But some researchers say the real problem isn't with the FDA
While the bill has the support of Republicans, Democrats, some medical groups, patient groups, and the drug industry, it has also attracted criticism.
For one thing, it's not clear that this legislation can solve the problem that's really at the heart of why more lifesaving drugs aren't making it onto the market — the lack of promising treatments in the pipeline. A faster approval process can't fix a dearth of innovation from labs themselves.
"If there’s a shortfall in drug development, it is mostly because the companies have lost their verve in their ability to discover new drugs. You can’t legislate that away," Jerry Avorn, a professor of medicine at Harvard Medical School, told the Washington Post.
"Lowering FDA standards for approving drugs and antibiotics without evidence of clinical benefit — I don’t think that’s going to help, but it could also harm patients. What we don’t need is more drugs approved based on lab tests instead of patient benefit."
Critics of the bill have also expressed concern that speeding up the FDA's regulatory process could mean substandard and dangerous drugs get to market.
"The 21st Century Cures Act could substantially lower the standards for approval of many medical products, potentially placing patients at unnecessary risk of injury or death," wrote a group of researchers in a New York Times op-ed. "While the legislation does not mandate this approach, it opens the door to it." They especially take issue with the fact that the bill makes it easier for companies to use early clinical studies to approve drugs, instead of larger, long-term trials.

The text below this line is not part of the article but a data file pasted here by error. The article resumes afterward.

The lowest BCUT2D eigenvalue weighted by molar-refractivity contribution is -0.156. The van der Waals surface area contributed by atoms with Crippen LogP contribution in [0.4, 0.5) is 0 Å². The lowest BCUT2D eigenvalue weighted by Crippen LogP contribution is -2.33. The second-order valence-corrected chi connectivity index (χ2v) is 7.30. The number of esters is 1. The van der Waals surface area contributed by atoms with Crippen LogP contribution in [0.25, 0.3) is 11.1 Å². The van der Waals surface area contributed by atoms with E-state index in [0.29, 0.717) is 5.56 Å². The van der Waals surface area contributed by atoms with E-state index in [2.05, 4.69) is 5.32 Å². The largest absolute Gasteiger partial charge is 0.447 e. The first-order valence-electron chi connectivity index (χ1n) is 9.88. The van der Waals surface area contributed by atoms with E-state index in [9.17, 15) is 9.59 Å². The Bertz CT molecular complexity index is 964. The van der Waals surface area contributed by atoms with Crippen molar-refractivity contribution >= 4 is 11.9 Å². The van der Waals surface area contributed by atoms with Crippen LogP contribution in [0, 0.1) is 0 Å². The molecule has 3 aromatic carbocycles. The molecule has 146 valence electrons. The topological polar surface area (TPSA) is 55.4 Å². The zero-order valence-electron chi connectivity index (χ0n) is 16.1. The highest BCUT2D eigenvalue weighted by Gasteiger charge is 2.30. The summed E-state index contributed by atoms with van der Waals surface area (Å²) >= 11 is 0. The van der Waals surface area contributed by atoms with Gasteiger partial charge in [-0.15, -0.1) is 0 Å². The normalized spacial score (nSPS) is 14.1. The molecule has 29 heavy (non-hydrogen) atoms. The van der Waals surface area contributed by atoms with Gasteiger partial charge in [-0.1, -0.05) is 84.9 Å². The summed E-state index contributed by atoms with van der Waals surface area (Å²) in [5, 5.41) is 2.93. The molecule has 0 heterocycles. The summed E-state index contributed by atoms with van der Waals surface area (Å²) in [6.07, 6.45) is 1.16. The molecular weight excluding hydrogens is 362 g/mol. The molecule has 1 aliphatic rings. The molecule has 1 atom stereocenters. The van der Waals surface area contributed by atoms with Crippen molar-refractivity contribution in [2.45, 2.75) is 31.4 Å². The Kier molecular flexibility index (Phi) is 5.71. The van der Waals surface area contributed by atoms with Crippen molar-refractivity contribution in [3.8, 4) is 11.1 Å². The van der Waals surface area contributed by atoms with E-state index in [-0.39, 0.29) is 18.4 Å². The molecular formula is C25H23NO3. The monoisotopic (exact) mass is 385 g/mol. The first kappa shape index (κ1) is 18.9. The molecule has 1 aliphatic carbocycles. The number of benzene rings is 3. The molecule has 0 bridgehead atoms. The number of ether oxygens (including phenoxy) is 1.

There's also the question of whether the drug approval process really needs speeding up. In a New England Journal of Medicine article, Avorn argues that the current system is actually quite efficient, and that there are already numerous pathways for drug companies to seek faster approvals:
A third of new drugs are currently approved on the basis of a single pivotal trial; the median size for all pivotal trials is just 760 patients. More than two thirds of new drugs are approved on the basis of studies lasting 6 months or less — a potential problem for medications designed to be taken for a lifetime. Once the Food and Drug Administration (FDA) starts its review, it approves new medications about as quickly as any regulatory agency in the world, evaluating nearly all new drug applications within 6 to 10 months, an impressive turnaround for such complex assessments.
Other critics, writing in the BMJ, see this bill as a further erosion of the FDA's powers — something they say Congress has been chipping away at over the past 20 years:
In response to legislative and political pressure, the FDA has offered numerous concessions to industry and its lobbyists. It now offers four pathways to speed the approval process for many drugs and biologics as well as an easier approval pathway for drugs for orphan diseases (those affecting fewer than 200 000 patients in the US). Though all drugs are supposed to meet "appropriate standards" for safety and effectiveness, the standards for most drugs approved through expedited pathways are clearly lower, with smaller and shorter term studies than are otherwise required.
Now, with the new legislation, these critics worry "it's a trade-off with potentially deadly consequences."